David Fitzsimmons: If only the political ads were as short as this 3-hour tour

2012-11-03T00:00:00Z David Fitzsimmons: If only the political ads were as short as this 3-hour tourDavid Fitzsimmons Arizona Daily Star Arizona Daily Star
November 03, 2012 12:00 am  • 

In the black-and-white world of 1964, five tourists visiting Hawaii set out on a doomed three-hour tour aboard the S.S. Minnow. Under the command of a man known only as the Skipper, the boat ran aground on a Pacific island somewhere west of Honolulu. The survivors named the island after the Skipper's first mate, Gilligan, an incompetent who preferred to keep his last name secret.

(On a side note, an Arizona sheriff in 2012 alleged that one of the castaways, Mary Ann, was responsible for planting a future president's birth certificate in a local hospital's records while in Hawaii. He also has alleged that Don Ho and Jim Nabors were one and the same individual.)

These unfortunate castways compose the ideal demographic model for forecasting and analyzing elections.

It is my thesis Barack Obama is the Professor and Mitt Romney is Thurston Howell III and the outcome of their race to determine who will govern the island, though tighter than the Skipper's polo shirt, can be predicted with confidence.

Let's examine one scenario that begins with Thurston Howell III announcing his candidacy after he is struck on the head by an errant coconut.

He runs as a "job creator," citing the lucrative employment he has offered Ginger, a movie star, as a servant fanning him on the porch of his hut and serving him Mai Tais.

Howell mesmerizes his fellow castaways with his belief that "trickle down" will save them all. Furthermore he asserts the Addams Family is real and a suburban homemaker named Samantha is bewitched and a twitch of her nose can make Dick York, deficits and recessions disappear.

When he claims Barbara Eden is an actual genie who lives in a binder, he loses Ginger's support and Mary Ann's vote.

Howell declares he will balance the budget by giving pearls to all the millionaires on the island.

When Gilligan points out the only millionaires on the island are the candidate and his wife Lovey Howell III, Howell bets Gilligan 10,000 coconuts that his assertion is not true. He declares his plan for governing the castaways is buried somewhere on the island in Al Gore's lock box and vows that upon his election he will open it.

The Professor asks to see it and is rebuffed. The Skipper adores Howell and threatens to fire Gilligan if he votes for the Professor.

Thurston Howell III wins and insists they stay on the island because he says the island is reminiscent of the Cayman Islands and is a "simply fabulous tax shelter."

First lady Lovey Howell III confesses to Ginger, the movie star, she wants to go home. Ginger says, "Which one? The beach home in Malibu, the condo in La Jolla, the cabana in the Bahamas or the villa on the Riviera?"

Gilligan laughs and wins the scorn of Howell for the remainder of the show's run.

In episode 14, while everyone is asleep in their huts, Howell unravels every castaway's safety net and uses the rope to weave a hammock for himself. In the morning he claims he had no idea how the hammock got there.

The castaways struggle. Howell clings to his economic theory, his yachtsman's cap and his hidden supply of pineapples.

Due to budget cuts, the Professor's raft research and development program ends and he is forced to teach creationism. Gilligan loses his collective bargaining rights and the Skipper outsources Gilligan's job to guest star and comedian Bill Dana, reprising his role as José Jiménez.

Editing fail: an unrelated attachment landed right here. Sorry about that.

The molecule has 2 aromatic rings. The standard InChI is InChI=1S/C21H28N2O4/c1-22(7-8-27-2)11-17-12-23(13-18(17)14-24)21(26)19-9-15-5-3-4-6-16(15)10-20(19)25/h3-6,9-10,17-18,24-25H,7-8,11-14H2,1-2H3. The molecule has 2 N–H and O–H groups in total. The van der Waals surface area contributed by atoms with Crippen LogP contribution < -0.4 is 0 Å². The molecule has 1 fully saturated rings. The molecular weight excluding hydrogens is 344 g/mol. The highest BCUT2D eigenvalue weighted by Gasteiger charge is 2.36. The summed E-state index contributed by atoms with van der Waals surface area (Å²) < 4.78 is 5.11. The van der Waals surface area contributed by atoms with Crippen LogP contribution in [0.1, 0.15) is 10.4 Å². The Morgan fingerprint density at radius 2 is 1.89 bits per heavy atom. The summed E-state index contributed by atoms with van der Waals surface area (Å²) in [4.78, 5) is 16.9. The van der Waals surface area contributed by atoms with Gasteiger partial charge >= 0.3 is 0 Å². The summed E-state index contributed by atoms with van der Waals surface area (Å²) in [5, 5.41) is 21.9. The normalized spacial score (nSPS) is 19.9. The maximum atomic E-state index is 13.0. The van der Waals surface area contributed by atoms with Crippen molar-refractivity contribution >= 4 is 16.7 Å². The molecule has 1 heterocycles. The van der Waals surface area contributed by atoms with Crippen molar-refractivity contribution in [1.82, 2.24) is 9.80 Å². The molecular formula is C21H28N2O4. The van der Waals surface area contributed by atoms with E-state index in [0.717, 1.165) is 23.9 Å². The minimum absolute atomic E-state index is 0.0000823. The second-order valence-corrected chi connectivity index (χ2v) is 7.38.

In the second season "Jose" portrays a leper who washes up from a nearby leper colony. Howell calls him an "illegal with a pre-existing condition" and insists on throwing him back into the sea. Jose stays for four episodes but then he succumbs because the nearest emergency room is in Burbank.

Life becomes increasingly difficult for 47 percent of the castaways. Howell blames their troubles on laugh tracks, illegal immigrants and gay marriage. Lovey Howell III and her secret paramour, Ginger, abandon their forbidden relationship.

A distraught Ginger asks Gilligan to construct a closet out of bamboo "Where I can live out my life - alone and heartbroken." Gilligan has not seen such anguish since Herman Munster hit his thumb with a hammer.

In the last season, Ginger accuses the Skipper of groping her during a volcanic eruption. Howell confronts Ginger and demands to know if it was a "forcible" or "legitimate" grope and blames the whole thing on her tawdry cocktail attire.

Howell defends the Skipper, who has had to share a hut with Gilligan for 32 episodes. Ginger demands her right to choose who gropes her and declares she'd rather be assaulted by Uncle Fester than the Skipper. Howell calls for a trans-vaginal ultrasound.

Sharp words and coconuts are thrown. By torchlight the enraged castaways ask Howell how he plans to get them off the island.

In his best Mister Magoo voice he informs them they can always self-deport, like "José Jiménez did back in Season 2." They never get off the island. In the season finale sea levels rise. They perish.

Scenario two: the Professor wins and the Howells are asked to throw in their fair share of coconuts with the rest of the castaways.

Even Ginger, the movie star, pitches in. Led by the Professor, everyone works together to build a raft and eventually Gilligan, Ginger, Mary Ann and Lovey get off the island.

Howell can't bear to leave his pearls and coconuts behind. The Skipper stays behind with him and spends his days in the wreckage of the S.S. Minnow, dreaming of the past.

Copyright 2014 Arizona Daily Star. All rights reserved. This material may not be published, broadcast, rewritten or redistributed.

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